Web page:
And please note that fertility awareness is not the same as the rhythm method. The rhythm method is based on an abstract "regular" cycle that is read off a calendar. Fertility awareness is based on daily observation of the body in all its quirks and variations. Quite different, and much more effective.

Why I Know This

I learned all this because I didn't like my contraceptive choices. I didn't want to take an artificial hormone every day for 25 years or so, and besides wasn't much impressed with the yeast infections it gave me. The IUD made me bleed and cramp like hell. I couldn't place my diagphram properly (retroverted uterus or something like that). No one in my town sold cervical caps. Condoms were okay, but I wanted more control over things. I had a steady boyfriend who was willing to try a method that required us to refrain from intercourse for a good part of the time (and if you think that'll cramp your sex life you need to experiment more), so I started to chart my cycles according to the Billings' Ovulation Method, a form of natural family planning. Used as I was to having technology serve as contraception, I was pretty nervous about the whole thing for a good six months: it was all about me, about me knowing my body, understanding my cycle, deciding for myself when it was "safe" to have intercourse and when not. But after six months I'd charted it all accurately, it worked perfectly, and I was active, sexual, and - for the first time - happy about my fertility instead of seeing it as an enemy. That was 20 years ago, and I haven't used any other contraception except condoms since then. (I always use a condom with a new partner until we become serious and have HIV tests.) I haven't kept charts for years; it's become second nature to me to note where I am in my cycle based on the daily changes in my body.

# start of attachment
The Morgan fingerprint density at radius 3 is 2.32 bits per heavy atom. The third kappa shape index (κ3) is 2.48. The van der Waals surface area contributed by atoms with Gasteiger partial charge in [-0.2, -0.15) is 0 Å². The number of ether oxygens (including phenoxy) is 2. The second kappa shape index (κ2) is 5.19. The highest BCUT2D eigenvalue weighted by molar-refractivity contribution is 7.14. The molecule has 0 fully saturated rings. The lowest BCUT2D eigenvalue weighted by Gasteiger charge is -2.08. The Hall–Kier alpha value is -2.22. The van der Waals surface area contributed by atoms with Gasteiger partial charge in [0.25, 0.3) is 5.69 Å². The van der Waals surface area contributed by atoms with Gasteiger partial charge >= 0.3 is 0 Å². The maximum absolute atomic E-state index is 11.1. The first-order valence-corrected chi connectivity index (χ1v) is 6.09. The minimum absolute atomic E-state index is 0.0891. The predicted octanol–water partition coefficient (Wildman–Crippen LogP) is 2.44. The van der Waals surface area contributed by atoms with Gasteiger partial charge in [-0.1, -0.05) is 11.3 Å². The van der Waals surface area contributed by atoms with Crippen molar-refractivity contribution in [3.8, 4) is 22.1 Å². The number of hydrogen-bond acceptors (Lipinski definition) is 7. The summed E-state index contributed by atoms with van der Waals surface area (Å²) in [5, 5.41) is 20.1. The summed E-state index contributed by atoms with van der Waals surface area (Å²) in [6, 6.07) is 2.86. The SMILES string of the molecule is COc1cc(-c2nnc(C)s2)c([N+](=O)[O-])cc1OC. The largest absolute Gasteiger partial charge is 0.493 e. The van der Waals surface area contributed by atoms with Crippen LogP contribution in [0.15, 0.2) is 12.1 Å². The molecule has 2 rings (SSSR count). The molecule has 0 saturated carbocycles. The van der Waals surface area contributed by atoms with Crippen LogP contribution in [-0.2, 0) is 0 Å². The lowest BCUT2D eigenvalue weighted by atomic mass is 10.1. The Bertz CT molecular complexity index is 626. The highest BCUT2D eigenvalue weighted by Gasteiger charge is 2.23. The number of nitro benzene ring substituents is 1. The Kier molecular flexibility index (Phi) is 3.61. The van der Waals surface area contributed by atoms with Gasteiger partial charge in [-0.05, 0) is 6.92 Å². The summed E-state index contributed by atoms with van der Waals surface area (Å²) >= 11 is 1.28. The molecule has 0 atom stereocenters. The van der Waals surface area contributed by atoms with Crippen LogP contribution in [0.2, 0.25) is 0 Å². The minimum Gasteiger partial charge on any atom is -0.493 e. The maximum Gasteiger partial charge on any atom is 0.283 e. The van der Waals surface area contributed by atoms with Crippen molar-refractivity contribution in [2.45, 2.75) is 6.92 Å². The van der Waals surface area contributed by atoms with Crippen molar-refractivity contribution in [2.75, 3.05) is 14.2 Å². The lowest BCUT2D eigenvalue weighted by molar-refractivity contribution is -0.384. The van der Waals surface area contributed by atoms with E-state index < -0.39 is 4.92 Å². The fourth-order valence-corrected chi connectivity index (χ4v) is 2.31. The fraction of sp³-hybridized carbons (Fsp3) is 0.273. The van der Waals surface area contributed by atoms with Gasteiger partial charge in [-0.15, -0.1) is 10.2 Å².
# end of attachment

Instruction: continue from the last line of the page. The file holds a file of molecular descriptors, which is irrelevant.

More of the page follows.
While I have always used this information to avoid pregnancy, it can be used for the opposite purpose, if you desire. You'll be having intercourse at the time I'm avoiding it, is all.

For me, this has been the answer to the complaint that there are no good contraceptives, though of course it won't be everyone's.

To find out more about fertility awareness, try

And remember to let out a big belly laugh when they tell you to "avoid sexual intimacy" during fertile periods. Avoid intercourse, my dear friends, not sexual intimacy. It's not the same thing at all!